Rugby Union: Old Mother Woodward finds cupboard is bare

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The Independent Online
It goes without saying that Clive Woodward would love to see his side beat the world champions from South Africa at Twickenham tomorrow. But, as Chris Hewett reports, the England coach is plotting a far more significant victory than anything he might achieve on the pitch.

Phil de Glanville, the former England captain, will miss tomorrow's demanding appointment with the rejuvenated keepers of the Springbok flame because of ankle trouble. Nick Greenstock, of Wasps, wins a fourth cap as his replacement and while De Glanville's defensive qualities will undoubtedly be missed, the introduction of one international centre for another is not, on the face of it, a cause for panic.

There are very good reasons for concern, though. If Clive Woodward, the England coach, is correct in his prognosis, it will not be long before the senior clubs' obsession with foreign players leaves the national management without adequate cover in several key positions. The day will dawn when the selectors go in search of a Greenstock and find only southern hemisphere thirtysomethings with dodgy hamstrings and six-figure bank balances.

Woodward spent much of last week in Old Mother Hubbard mode, bemoaning the worrying scarcity of provisions. Last night, he returned to the soapbox with a vengeance, lambasting the short-sightedness and self-interest he sees around him and accusing top English teams of shelling out pension plans to imported has-beens rather than priceless top-level opportunities to youngsters with a legitimate future in the national set-up.

"The current structure of English rugby is laughable," he said in an interview broadcast on Sky's Rugby Club programme. "I don't think there is a country in the world in a worse position to generate a successful national side. I'm determined to be part of the team that fixes this. It's not part of my job description, but it's close to my heart."

He described Harlequins' decision to sign Zinzan Brooke, the great All Black No 8, as a "disaster", adding: "The headlines in New Zealand were `Zinny retires'. I've nothing against him - he's a top bloke and good luck to him - but we're just paying his pension. No one can come up to me and say the current structure is right for English rugby. The club scene needs a successful England team and England need a successful club scene. At the moment, we haven't got either."

Short-term success tomorrow depends on the ability of what amounts to a second new England line-up in three weeks finding immediate cohesion in the face of what is certain to be a challenge of extreme seriousness. Three-quarters of the way through a four-match series against the best the world has to offer, Woodward finds himself with a fresh left-wing, an untried midfield partnership, a pair of locks boasting five caps between them and an experimental concoction in the back row.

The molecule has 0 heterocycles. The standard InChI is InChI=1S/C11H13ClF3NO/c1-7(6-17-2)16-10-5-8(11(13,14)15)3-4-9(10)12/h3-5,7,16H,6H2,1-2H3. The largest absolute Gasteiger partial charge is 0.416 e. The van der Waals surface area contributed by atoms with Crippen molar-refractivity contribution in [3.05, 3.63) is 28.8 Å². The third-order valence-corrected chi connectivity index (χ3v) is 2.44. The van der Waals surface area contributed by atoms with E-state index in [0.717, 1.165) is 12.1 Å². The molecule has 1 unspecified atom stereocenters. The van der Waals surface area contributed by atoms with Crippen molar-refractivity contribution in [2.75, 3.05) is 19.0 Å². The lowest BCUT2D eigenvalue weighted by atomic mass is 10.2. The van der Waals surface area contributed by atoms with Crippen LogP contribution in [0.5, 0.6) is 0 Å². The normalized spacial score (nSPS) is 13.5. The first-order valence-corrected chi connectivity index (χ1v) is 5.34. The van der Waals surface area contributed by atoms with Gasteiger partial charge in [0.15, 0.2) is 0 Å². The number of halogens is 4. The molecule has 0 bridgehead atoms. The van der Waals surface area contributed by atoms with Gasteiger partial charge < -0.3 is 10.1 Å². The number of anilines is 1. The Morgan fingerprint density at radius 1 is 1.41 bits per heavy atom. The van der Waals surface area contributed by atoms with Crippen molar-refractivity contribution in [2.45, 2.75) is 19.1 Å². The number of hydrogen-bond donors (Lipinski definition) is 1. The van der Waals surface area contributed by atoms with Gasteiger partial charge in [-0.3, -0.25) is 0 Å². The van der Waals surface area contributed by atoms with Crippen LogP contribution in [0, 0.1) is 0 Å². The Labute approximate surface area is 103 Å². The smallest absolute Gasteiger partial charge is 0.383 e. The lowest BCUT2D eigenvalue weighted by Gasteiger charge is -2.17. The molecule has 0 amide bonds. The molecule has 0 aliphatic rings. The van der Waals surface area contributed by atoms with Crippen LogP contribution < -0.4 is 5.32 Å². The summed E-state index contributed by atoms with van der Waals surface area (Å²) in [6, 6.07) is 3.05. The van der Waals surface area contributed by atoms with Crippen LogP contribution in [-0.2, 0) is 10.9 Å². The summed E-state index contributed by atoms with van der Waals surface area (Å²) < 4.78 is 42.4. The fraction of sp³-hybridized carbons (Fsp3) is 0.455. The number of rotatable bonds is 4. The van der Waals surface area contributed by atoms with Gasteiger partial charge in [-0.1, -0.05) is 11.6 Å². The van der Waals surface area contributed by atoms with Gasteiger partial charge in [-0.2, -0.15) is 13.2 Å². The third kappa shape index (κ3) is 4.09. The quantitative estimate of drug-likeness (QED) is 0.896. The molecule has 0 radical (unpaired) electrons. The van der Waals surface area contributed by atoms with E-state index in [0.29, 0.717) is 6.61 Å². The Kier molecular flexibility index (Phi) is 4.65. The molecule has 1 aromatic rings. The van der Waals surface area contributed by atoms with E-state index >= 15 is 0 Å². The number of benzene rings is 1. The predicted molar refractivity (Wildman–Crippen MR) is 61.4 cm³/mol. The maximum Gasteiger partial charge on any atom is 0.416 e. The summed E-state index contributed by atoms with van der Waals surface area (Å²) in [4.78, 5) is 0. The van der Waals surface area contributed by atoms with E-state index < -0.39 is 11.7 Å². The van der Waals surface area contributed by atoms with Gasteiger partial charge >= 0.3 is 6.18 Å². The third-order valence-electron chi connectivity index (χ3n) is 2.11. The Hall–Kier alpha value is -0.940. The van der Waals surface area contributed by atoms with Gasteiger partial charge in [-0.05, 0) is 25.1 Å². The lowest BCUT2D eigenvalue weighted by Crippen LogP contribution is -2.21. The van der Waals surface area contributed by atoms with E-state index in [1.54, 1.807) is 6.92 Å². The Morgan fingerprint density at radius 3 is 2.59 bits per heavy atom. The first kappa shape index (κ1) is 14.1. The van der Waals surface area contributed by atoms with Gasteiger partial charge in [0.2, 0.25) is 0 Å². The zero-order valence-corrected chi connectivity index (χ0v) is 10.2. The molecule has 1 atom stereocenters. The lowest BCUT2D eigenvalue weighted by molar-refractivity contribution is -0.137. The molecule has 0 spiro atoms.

Thankfully, Lawrence Dallaglio does not appear the least bit perturbed by the comprehensive dismantling of the side that performed so honourably in defeat against New Zealand last weekend. "The aim is to set down our marker, not only to equal the southern hemisphere teams but to surpass them," said the captain yesterday. "I think we have it in us both physically and psychologically to start the process with a win tomorrow.

"It's unfortunate that Phil, who has been on a roll this season, is unable to capitalise on that good form against the Boks. But I know from my experience with Wasps that Nick is a Test-class player."

However committed Dallaglio considers his squad to be, they will do well to match the battle-hardened sense of purpose evident among the South Africans. Cut to the quick by last summer's 2-1 reverse against the Lions and subsequent failures in the Tri-Nations series, they have reacted by rattling up 150 points and 21 tries in their last three Tests against Italy and France.

"We scored 52 points in Paris last Saturday, which I did not expect," said their new coach, Nick Mallett, yesterday. "But while we played particularly well, the French did not perform at all. More importantly, they lost heart totally. That is something the English simply will not do.

"With that in mind, it could be a case of grinding out the victory rather than winning in flamboyant fashion. The great thing about this group of players is that the inter-state rivalries back home have been forgotten. Everyone wants to do well for each other and hopefully we possess sufficient strength of character to see us through."

Simon Shaw, the Wasps lock, has recovered from an elbow injury and takes his place on the England bench at Twickenham.

Newport have emerged as favourites to secure the services of the former England and Harlequins coach, Dick Best, as director of coaching.

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